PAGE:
THERE has been no dearth of sensational headlines relating to the financial world in the media over the past few weeks. Oil prices are fast approaching US$100 per barrel. Financial institutions are taking accounting charges for sub-prime write-downs. CEOs have stepped down. The US Federal Reserve has lowered interest rates to ease credit in a slowing economy. Unemployment rates are down and inflation is an on-going worry. Minerals and metals, especially gold, are trading at new highs. The US dollar is sliding fast. Global stock markets have been very volatile.
How should a Singapore investor respond to all of these issues? Let's examine the fundamentals of the US economy, and the US stock market and assess how macro economics affect the value of the US dollar and investor behaviour.
The US economy
Our prime minister was recently asked about the possibility of a recession in the US. He said 'perhaps'. But will a recession in the US affect Singapore? He replied 'most definitely'.
The total decoupling of the US economy from the rest of the world has not materialised and global economies are intertwined in terms of economic cycles (see Chart A).
The arguments for the outlook of the US economy go something like this. The probability of a full-blown recession is less than 50 per cent, based on broad consensus. US home prices will probably decline further and we have not seen the end of the sub-prime mortgage mess.
Containing inflationary pressures in the US will be a continuing challenge for the Fed as it lowers interest rates to avoid a hard landing. Lower interest rates translate into lower exchange rates for the US dollar. This anticipated decline in the US dollar will make American exports more competitive and improve the earnings of some US companies.
The US trade deficit will improve in the near term and may check the fall of the dollar.
If the US real economy maintains such a course, the Asian story will go on. This means that Singapore investors should strike a balance by staying invested in global securities for diversification and risk management of their investment portfolios.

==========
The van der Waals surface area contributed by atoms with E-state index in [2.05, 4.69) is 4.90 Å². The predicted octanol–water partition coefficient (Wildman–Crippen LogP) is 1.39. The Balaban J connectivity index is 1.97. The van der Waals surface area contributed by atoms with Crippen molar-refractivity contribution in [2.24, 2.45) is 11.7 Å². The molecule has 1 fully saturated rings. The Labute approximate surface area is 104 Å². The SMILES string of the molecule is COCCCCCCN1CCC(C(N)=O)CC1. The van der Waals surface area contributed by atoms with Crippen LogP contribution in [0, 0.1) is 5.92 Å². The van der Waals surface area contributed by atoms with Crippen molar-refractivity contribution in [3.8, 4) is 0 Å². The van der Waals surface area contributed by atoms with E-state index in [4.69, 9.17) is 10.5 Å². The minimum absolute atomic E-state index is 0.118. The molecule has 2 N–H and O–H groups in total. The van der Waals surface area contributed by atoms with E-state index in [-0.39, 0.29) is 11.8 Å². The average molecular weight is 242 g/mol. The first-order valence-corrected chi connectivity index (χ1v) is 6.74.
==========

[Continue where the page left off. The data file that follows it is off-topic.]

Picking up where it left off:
There is no reason to dump US securities within a diversified portfolio based on concerns about the possible slow growth of the US economy in the near term.
The US stock market
The valuation of US shares will be of interest to investors. The forward price earnings (PE) ratio of the S&P 500 is now at 15.7 times compared to the pre-bubble 60 times in 2000. In fact, we should turn our attention to exposure in emerging market equities.
Equities in China, India and other emerging markets have appreciated at a much faster clip than those of the developed markets in the last two years due to strong GDP growth. The sensible course of action for an investor is to rebalance a portfolio that has a heavy allocation in emerging markets to a more broadly diversified one because the likelihood of repeat performances in the near term is hard to predict.
Human behaviour is such that not only is the exposure to emerging markets, including Asian stocks, preserved but there may be a tendency to chase performance with fresh capital infusion into Singapore and Asian shares just because there is negative news from some American companies.
Going back to US shares, on average, 25-50 per cent of sales and earnings of US-listed companies come from abroad. This is good news for the global investor.